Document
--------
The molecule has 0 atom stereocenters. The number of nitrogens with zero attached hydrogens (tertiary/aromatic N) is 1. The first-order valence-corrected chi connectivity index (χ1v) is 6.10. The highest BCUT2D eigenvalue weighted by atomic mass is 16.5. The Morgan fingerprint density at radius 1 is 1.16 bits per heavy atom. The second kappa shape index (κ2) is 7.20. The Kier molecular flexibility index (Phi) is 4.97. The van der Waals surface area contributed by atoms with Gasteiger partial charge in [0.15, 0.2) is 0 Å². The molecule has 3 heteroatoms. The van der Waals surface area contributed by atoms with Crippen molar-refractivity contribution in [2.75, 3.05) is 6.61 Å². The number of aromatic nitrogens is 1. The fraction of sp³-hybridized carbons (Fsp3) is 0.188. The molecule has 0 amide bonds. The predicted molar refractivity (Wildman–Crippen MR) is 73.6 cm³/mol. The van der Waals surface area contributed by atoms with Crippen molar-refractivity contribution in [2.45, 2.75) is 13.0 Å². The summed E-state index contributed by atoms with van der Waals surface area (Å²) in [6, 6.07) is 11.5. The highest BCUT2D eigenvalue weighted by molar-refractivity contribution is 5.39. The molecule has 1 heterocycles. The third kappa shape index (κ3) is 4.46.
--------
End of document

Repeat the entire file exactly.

The molecule has 0 atom stereocenters. The number of nitrogens with zero attached hydrogens (tertiary/aromatic N) is 1. The first-order valence-corrected chi connectivity index (χ1v) is 6.10. The highest BCUT2D eigenvalue weighted by atomic mass is 16.5. The Morgan fingerprint density at radius 1 is 1.16 bits per heavy atom. The second kappa shape index (κ2) is 7.20. The Kier molecular flexibility index (Phi) is 4.97. The van der Waals surface area contributed by atoms with Gasteiger partial charge in [0.15, 0.2) is 0 Å². The molecule has 3 heteroatoms. The van der Waals surface area contributed by atoms with Crippen molar-refractivity contribution in [2.75, 3.05) is 6.61 Å². The number of aromatic nitrogens is 1. The fraction of sp³-hybridized carbons (Fsp3) is 0.188. The molecule has 0 amide bonds. The predicted molar refractivity (Wildman–Crippen MR) is 73.6 cm³/mol. The van der Waals surface area contributed by atoms with Crippen molar-refractivity contribution in [2.45, 2.75) is 13.0 Å². The summed E-state index contributed by atoms with van der Waals surface area (Å²) in [6, 6.07) is 11.5. The highest BCUT2D eigenvalue weighted by molar-refractivity contribution is 5.39. The molecule has 1 heterocycles. The third kappa shape index (κ3) is 4.46.